When we enter the kingdom, will we have a spirit body or a physical body, or perhaps, both?
A Mortal Body
When the Corinthian church had difficulty grasping the resurrection, the Apostle Paul asked them, “How are the dead raised? And with what kind of body do they come” (1st Cor 15:35), so concerning “the resurrection of the dead. It is sown a perishable body, it is raised an imperishable body” (1st Cor 15:42), so guess what…we’re all going to die someday (Heb 9:27). This body is corruptible and perishable, unlike God Who is Spirit, so we all carry with us an “expiration date” but I don’t know when that is, but we do know it will be! The good news of the gospel is that we will be raised incorruptible because of Jesus. This mortality will put on immortality. As Paul says of the body, “it is sown in weakness, it is raised in power” (1st Cor 15:43a), but not by our power…it is by the very power of God to resurrect, just as Jesus showed in Lazarus’ being raised from the dead. Lazarus was four-days-dead and beyond all hope of being raised to life, but Jesus conquered the grave and defeated death, so He can raise whom He desires to raise, so for every child of God, “Just as we have borne the image of the earthy, we will also bear the image of the heavenly” (1st Cor 15:49), and in fact, someday, we shall see Christ for the very first time just as He is, and apparently, we’ll be somewhat like Him. I’ll have more on that later.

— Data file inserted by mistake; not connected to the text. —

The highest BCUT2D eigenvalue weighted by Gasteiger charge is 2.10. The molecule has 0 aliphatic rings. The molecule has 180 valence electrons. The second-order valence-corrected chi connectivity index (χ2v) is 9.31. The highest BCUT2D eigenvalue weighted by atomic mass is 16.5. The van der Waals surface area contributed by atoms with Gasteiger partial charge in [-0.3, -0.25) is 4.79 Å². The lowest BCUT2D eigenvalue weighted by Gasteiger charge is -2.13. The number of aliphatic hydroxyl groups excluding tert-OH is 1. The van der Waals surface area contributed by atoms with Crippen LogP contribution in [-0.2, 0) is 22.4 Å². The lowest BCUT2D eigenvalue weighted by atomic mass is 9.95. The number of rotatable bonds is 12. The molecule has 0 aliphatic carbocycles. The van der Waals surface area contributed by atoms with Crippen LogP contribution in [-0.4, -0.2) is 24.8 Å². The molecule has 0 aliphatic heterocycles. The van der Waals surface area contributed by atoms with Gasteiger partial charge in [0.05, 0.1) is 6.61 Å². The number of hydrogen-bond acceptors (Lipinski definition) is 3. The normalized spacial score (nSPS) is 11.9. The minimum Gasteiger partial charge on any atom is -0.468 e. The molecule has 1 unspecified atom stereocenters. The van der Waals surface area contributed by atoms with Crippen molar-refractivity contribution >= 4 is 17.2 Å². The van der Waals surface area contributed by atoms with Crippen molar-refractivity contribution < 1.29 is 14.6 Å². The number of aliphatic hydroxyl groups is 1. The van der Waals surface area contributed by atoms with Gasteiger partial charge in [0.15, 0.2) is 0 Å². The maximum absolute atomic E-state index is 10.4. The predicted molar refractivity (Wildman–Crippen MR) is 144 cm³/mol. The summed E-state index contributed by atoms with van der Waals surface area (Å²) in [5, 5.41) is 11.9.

An Incorruptible Body
Paul writes that the whole creation groans in eager expectation of the adoption of the children of God, but it’s more than the creation that groans; “but we ourselves, who have the firstfruits of the Spirit, groan inwardly as we wait eagerly for adoption as sons, the redemption of our bodies” (Rom 8:23). Now entering my mid-60’s, I am being biblical every morning…by groaning, and really, yearning for His appearance. That’s the glorious hope we have…even though, for a while, we’re trapped in a frail, feeble, clay vessel, but we should thank God that “this perishable must put on the imperishable, and this mortal must put on immortality. But when this perishable will have put on the imperishable, and this mortal will have put on immortality, then will come about the saying that is written, “Death is swallowed up in victory” (1st Cor 15:53-54). Paul is using the word for “bodies” as the Greek word (sōma) means “body of man or animals,” “a living, physical body,” so Paul uses this word interchangeably, going back and forth between the physical and spiritual bodies, as if they are inseparable, and they are! Jesus once warned to fear God, Who can cast both body and soul into hell (Matt 10:28), meaning not just the body or the soul, but both as making it one person. We are both body and soul, but our physical bodies are corruptible…but only for a time.